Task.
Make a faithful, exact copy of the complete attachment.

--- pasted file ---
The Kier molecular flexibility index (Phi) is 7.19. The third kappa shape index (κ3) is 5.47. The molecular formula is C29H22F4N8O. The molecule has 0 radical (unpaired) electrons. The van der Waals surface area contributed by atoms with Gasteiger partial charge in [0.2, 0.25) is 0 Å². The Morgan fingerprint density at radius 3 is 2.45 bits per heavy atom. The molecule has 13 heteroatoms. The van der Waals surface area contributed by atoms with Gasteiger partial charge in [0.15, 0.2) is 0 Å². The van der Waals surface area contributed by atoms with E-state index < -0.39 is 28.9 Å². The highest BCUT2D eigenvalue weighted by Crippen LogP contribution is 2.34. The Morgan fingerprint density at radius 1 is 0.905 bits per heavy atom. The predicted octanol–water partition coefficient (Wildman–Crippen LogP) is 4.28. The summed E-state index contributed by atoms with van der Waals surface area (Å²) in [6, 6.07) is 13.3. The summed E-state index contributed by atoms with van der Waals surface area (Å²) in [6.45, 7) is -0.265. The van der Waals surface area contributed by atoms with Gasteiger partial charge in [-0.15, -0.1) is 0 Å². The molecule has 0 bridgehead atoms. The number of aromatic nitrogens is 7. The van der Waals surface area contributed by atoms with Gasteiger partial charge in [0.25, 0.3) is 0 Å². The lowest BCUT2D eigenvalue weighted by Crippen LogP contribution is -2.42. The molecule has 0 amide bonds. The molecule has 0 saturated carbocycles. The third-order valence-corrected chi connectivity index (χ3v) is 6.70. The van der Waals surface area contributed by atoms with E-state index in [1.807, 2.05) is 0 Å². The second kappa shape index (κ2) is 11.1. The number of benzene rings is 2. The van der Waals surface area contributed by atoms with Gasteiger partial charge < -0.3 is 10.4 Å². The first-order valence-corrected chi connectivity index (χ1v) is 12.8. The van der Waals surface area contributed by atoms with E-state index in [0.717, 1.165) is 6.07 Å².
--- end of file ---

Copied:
The Kier molecular flexibility index (Phi) is 7.19. The third kappa shape index (κ3) is 5.47. The molecular formula is C29H22F4N8O. The molecule has 0 radical (unpaired) electrons. The van der Waals surface area contributed by atoms with Gasteiger partial charge in [0.2, 0.25) is 0 Å². The Morgan fingerprint density at radius 3 is 2.45 bits per heavy atom. The molecule has 13 heteroatoms. The van der Waals surface area contributed by atoms with Gasteiger partial charge in [0.15, 0.2) is 0 Å². The van der Waals surface area contributed by atoms with E-state index < -0.39 is 28.9 Å². The highest BCUT2D eigenvalue weighted by Crippen LogP contribution is 2.34. The Morgan fingerprint density at radius 1 is 0.905 bits per heavy atom. The predicted octanol–water partition coefficient (Wildman–Crippen LogP) is 4.28. The summed E-state index contributed by atoms with van der Waals surface area (Å²) in [6, 6.07) is 13.3. The summed E-state index contributed by atoms with van der Waals surface area (Å²) in [6.45, 7) is -0.265. The van der Waals surface area contributed by atoms with Gasteiger partial charge in [-0.15, -0.1) is 0 Å². The molecule has 0 bridgehead atoms. The number of aromatic nitrogens is 7. The van der Waals surface area contributed by atoms with Gasteiger partial charge in [0.25, 0.3) is 0 Å². The lowest BCUT2D eigenvalue weighted by Crippen LogP contribution is -2.42. The molecule has 0 amide bonds. The molecule has 0 saturated carbocycles. The third-order valence-corrected chi connectivity index (χ3v) is 6.70. The van der Waals surface area contributed by atoms with E-state index in [1.807, 2.05) is 0 Å². The second kappa shape index (κ2) is 11.1. The number of benzene rings is 2. The van der Waals surface area contributed by atoms with Gasteiger partial charge < -0.3 is 10.4 Å². The first-order valence-corrected chi connectivity index (χ1v) is 12.8. The van der Waals surface area contributed by atoms with E-state index in [0.717, 1.165) is 6.07 Å².